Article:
The Countryman's Weekly

Winter weekends are for woodies

June 30
15:40 2015

By Ian Barnett

THE autumn clock change brings both misery and joy for the working hunter. If you don’t work outdoors and are cooped up in a factory, office or shop it comes hard when you arrive at work in the dark and leave for home in the dark. If you enjoy your lamping, either rabbits or foxes, then the early draw of night’s dark curtain is a boon indeed.

If, like me, an airgun hunter, you prefer to shoot at a time when you can enjoy the peep of a rising yellow sun or the descent of its crimson crown then winter weekdays bring little sport. At the weekend, however, it all changes. It’s so much easier to be out at the rabbit warren at the cusp of night and day. The harder the weather, the better the opportunity too.

As the days shrink in length there is one particular airgunning quarry which stirs my hunting gene. The woodpigeon. That wheeling, tumbling, hedge-skimming crop raider that so dominates the British landscape. An avian pirate that breeds far faster than the farmer or shotgunner can thin its legions, though many contraptions and devices are deployed.

The grower puts out the gas cannons with their random discharge, the hawk kites which the pigeons feed happily beneath, the pegged-out glistening CDs which attract the rooks instead and the black plastic sacks flapping on canes like witch’s knickers. All of these, of course, meet the General Licence criteria of making every reasonable attempt to distract the woodpigeons from your crop.

It’s no surprise to the countryman that they don’t work. The only way to keep woodies off your crop is not to have a crop at all – not an option! So the shotgunners come in for a day here and there with the nets, decoys and flappers and pull the birds down from the flightlines to engage in yet another skirmish in the war of attrition. So many battles won, but never the war.

For me, with my humble little pop gun (it’s been called that now by so many of my 12-bore friends who don’t know the back end of a rabbit from the front end of a hare, that it rolls off the tongue) this is my season.

A grey, murky day today; a typical November Saturday. The mist hasn’t lifted all day. I arrive at the farm mid-afternoon, knowing exactly where I’m heading because I’ve shot this roost for ten years now. A small one-acre spinney decked with ivy-scarved trees, edged with blackthorn interlaced with holly and mistletoe, and with a mixture of bare branches and evergreen, it’s perfect pigeon roosting habitat.

I slip into place an hour before a sunset that actually happened yesterday, such has been the gloom. Yet the birds, and their body clock, know that behind this gun-metal veil there is a sun. They will be home soon, crops bulging with poached grain or fairly plucked berry, to huddle up and face whatever Mother Nature throws at them tonight. I await their return.

The pigeons have the advantage. I have no idea where they will land, how many there will be or how they will present themselves. But I can boost my chances of success with a ploy or two. I know the birds will generally fly in with the wind at their tails but will circle the roost to land facing the breeze. I know they will, quite sensibly, seek to roost on the lee-side of the wood.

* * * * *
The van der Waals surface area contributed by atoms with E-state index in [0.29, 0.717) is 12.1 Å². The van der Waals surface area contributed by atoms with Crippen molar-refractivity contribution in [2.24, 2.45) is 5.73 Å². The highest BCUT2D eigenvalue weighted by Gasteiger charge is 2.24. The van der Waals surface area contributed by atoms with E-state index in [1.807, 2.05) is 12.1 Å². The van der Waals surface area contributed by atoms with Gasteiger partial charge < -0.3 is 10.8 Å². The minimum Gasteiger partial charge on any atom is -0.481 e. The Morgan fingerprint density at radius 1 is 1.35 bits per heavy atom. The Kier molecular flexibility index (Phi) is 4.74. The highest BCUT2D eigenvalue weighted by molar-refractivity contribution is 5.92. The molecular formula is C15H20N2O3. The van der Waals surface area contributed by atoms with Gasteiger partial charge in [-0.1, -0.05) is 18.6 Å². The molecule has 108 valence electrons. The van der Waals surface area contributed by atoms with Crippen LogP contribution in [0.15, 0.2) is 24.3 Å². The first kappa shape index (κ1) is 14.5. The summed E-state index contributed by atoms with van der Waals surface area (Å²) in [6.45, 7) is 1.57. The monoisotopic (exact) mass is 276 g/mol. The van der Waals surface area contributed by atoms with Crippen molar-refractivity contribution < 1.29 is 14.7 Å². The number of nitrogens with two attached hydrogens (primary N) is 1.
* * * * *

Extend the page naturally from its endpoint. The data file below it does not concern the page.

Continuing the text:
So before settling I set out a handful of flock shell decoys. Simply laid randomly on the stubbles at the lee-side of the wood to give the incoming birds some confidence. Then I will look for a spot within the wood with a fair cover of ivy to hide me but within range of the most likely cover for the pigeons.

Now it’s just a matter of sitting (well, crouching or standing actually – I hate the burden of a folding stool or rotary bucket) and waiting. Woodpigeons aren’t graced with the most delicate of landings, despite their impressive aerial ability. Before long I will hear them crashing in around me.

The early birds will often light at the edge of the wood on the sitty trees. Hence the decoys, which attract the more curious birds which think that they may be able to stuff just a few more morsels in their crop. If these birds present themselves I’ll pick them off, but if I feel the main body of the flock is descending I won’t move a muscle. I wait until the flock has wheeled around and has fluttered in.

Allow the first wave time to settle in; there will be more. If the approaching birds see the earlier ones rising, disturbed, to flee, the roost will bypassed. In roost shooting, patience is a definite virtue. The more birds that are in the better, because they start to shuffle and jostle for the best cover.

The roost is active so the odd toppling bird or whisper of a silenced PCP may go unnoticed. But sometimes a single kill will empty the roost in a tsunami of panic. More often you will get away with a few before the penny drops.

Five or six birds is real red letter shooting for the airgun roost shooter. More often I will get just two or three, enough for a healthy and fresh Sunday casserole. My shotgunning brethren take out 50 birds to my one, I’d wager. Yet we have equal sport and, when I pull my pigeon breasts from the freezer for the casserole or next summer’s kebabs, I won’t be picking lead shot out of mine! Pure, untainted and delicious.


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